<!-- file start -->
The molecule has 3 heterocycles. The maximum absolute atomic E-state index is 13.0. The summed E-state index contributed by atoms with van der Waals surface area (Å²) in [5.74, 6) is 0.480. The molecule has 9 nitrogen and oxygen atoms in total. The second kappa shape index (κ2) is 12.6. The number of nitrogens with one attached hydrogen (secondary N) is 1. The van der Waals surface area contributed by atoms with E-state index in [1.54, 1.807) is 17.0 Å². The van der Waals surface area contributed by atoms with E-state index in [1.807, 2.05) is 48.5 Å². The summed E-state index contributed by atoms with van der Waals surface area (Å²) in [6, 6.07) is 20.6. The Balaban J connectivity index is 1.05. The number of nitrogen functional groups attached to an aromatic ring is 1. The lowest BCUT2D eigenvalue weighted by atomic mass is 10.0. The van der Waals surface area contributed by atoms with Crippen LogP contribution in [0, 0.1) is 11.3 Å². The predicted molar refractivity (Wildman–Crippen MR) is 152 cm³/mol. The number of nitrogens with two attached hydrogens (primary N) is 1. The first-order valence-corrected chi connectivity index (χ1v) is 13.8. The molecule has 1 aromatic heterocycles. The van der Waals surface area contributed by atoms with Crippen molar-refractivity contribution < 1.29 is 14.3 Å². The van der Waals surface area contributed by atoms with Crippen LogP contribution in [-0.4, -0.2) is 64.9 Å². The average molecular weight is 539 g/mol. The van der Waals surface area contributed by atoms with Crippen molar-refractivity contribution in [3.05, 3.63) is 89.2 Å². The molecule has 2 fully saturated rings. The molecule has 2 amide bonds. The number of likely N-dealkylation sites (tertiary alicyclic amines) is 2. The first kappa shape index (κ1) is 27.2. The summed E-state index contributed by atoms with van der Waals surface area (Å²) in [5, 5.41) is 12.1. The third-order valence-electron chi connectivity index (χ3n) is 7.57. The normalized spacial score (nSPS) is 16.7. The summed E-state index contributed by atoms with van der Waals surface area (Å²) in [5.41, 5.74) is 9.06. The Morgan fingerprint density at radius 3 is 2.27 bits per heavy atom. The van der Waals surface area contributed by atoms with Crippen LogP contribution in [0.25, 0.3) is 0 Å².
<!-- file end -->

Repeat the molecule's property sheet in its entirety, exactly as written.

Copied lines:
The molecule has 3 heterocycles. The maximum absolute atomic E-state index is 13.0. The summed E-state index contributed by atoms with van der Waals surface area (Å²) in [5.74, 6) is 0.480. The molecule has 9 nitrogen and oxygen atoms in total. The second kappa shape index (κ2) is 12.6. The number of nitrogens with one attached hydrogen (secondary N) is 1. The van der Waals surface area contributed by atoms with E-state index in [1.54, 1.807) is 17.0 Å². The van der Waals surface area contributed by atoms with E-state index in [1.807, 2.05) is 48.5 Å². The summed E-state index contributed by atoms with van der Waals surface area (Å²) in [6, 6.07) is 20.6. The Balaban J connectivity index is 1.05. The number of nitrogen functional groups attached to an aromatic ring is 1. The lowest BCUT2D eigenvalue weighted by atomic mass is 10.0. The van der Waals surface area contributed by atoms with Crippen LogP contribution in [0, 0.1) is 11.3 Å². The predicted molar refractivity (Wildman–Crippen MR) is 152 cm³/mol. The number of nitrogens with two attached hydrogens (primary N) is 1. The first-order valence-corrected chi connectivity index (χ1v) is 13.8. The molecule has 1 aromatic heterocycles. The van der Waals surface area contributed by atoms with Crippen molar-refractivity contribution < 1.29 is 14.3 Å². The van der Waals surface area contributed by atoms with Crippen LogP contribution in [-0.4, -0.2) is 64.9 Å². The average molecular weight is 539 g/mol. The van der Waals surface area contributed by atoms with Crippen molar-refractivity contribution in [3.05, 3.63) is 89.2 Å². The molecule has 2 fully saturated rings. The molecule has 2 amide bonds. The number of likely N-dealkylation sites (tertiary alicyclic amines) is 2. The first kappa shape index (κ1) is 27.2. The summed E-state index contributed by atoms with van der Waals surface area (Å²) in [5, 5.41) is 12.1. The third-order valence-electron chi connectivity index (χ3n) is 7.57. The normalized spacial score (nSPS) is 16.7. The summed E-state index contributed by atoms with van der Waals surface area (Å²) in [5.41, 5.74) is 9.06. The Morgan fingerprint density at radius 3 is 2.27 bits per heavy atom. The van der Waals surface area contributed by atoms with Crippen LogP contribution in [0.25, 0.3) is 0 Å².